The Free Press, Mankato, MN

January 17, 2014

Our View: Strengthen bullying law with common sense

Why it matters: Yes, the state's weak bullying law needs to be strengthened but there's no need to nitpick the details nor make it expensive

The Mankato Free Press

---- — Bullying is wrong — period. It is not a “rite of passage” as some would like to characterize it. It generally is imposed on those who are weak or vulnerable. It does not make you tougher; it makes you more scared and can potentially turn you into a bully.

You would think common sense would prevail so that instances of bullying would not ever be tolerated no matter where but especially in our schools. Unfortunately, that is not the case.

Part of the problem is the lack of training on how to recognize and then confront bullies. And then there are the taunts and gibes hidden in cyberspace such as on Facebook or texts.

Minnesota recognizes there is a weakness in an all-out effort to confront bullying. The first problem is in state policies. An MPR analysis found that although the Minnesota School Boards Association (MSBA) has a policy template for school districts to use, it is voluntary and districts are inconsistent in their application.

A bill designed to strengthen Minnesota’s anti-bullying law— presently just 37 words long and arguably the weakest in the nation — is expected to be resurrected in the Legislature this year.

While the House passed a bill last session, the Senate didn’t vote on it which surprised some who thought the bill was on a fast track. After all, it has a DFL-sponsored bill and Democrats control both houses.

But as with many things the argument is in the details.

For instance, there is the definition of bullying. Harassment is included as a definition but the MSBA argues harassment can be one incident and bullying by definition is multiple incidents. Then there is the requirement that all school volunteers be trained the first year and every third year after that, which the MSBA says would be difficult to track. Other details include posting of bullying incidents and the length of time it should take to investigate.

And then there’s the plea from some districts who argue they need extra staff to handle investigations, pay for anti-bullying programs and set aside time to train.

Many people — including Minnesota State University professor Walter Roberts who was the co-chair of the Governor’s Task Force on the Prevention of School Bullying — want schools to better investigate all cases of bullying and train teachers to spot and prevent bullying. That’s it. And for a beginning that should be enough.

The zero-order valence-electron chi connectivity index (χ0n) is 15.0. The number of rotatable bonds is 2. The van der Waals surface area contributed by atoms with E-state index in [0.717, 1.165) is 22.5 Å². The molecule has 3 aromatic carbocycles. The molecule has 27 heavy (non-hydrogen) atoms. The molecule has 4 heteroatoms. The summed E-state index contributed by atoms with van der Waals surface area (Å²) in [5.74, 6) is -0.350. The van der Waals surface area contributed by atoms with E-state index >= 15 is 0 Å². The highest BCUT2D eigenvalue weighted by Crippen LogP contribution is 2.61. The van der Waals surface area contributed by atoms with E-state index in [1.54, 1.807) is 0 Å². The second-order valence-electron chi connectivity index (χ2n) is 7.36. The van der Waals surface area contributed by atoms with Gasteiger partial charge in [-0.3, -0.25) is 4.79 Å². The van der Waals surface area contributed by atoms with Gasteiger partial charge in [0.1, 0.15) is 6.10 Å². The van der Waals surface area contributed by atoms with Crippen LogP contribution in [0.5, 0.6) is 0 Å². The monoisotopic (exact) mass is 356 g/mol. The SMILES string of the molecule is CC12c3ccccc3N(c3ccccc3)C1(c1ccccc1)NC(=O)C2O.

Do we really need extra bullying staff members to police this? This is something ALL staff members should be aware of and the administrators should ensure it is followed. Standards should be applied equally and enforced equally. If there are districts that are not following these standards, then sanctions should be considered.

A huge infusion of funding went to school districts last year. Surely there’s enough there to cover something that should have already been in place.

And do we really need to count instances of bullying? Is there an acceptable level of bullying?

As far as time for training, we suggest using MEA days in October which are now just an excuse for another day off.

Let’s not let nitpicking divert us from implementing something where common sense should dictate. Bullying is wrong. Teach people how to spot it and prevent it — now.

Other View on this topic:

“So much for Republicans’ vows to refashion themselves as a more inclusive and ‘caring’ party in the aftermath of their last election’s shellacking. How does killing a bullying bill by threatening a 10-hour filibuster in the closing hours of the legislative session square with that?

I assured Minority Leader David Hann, (R-Eden Prairie), who delivered the threat to me personally, that we will pass every single word of this bill into law as soon as we return to the second half of this biennial session next February. It is unconscionable to force Minnesota students to endure another year without the safety and support in their own schools that is their right.”

Sen. Scott Dibble, DFL-Minneapolis, chief author of Minnesota bullying bill that failed in the Senate last year as quoted in MinnPost.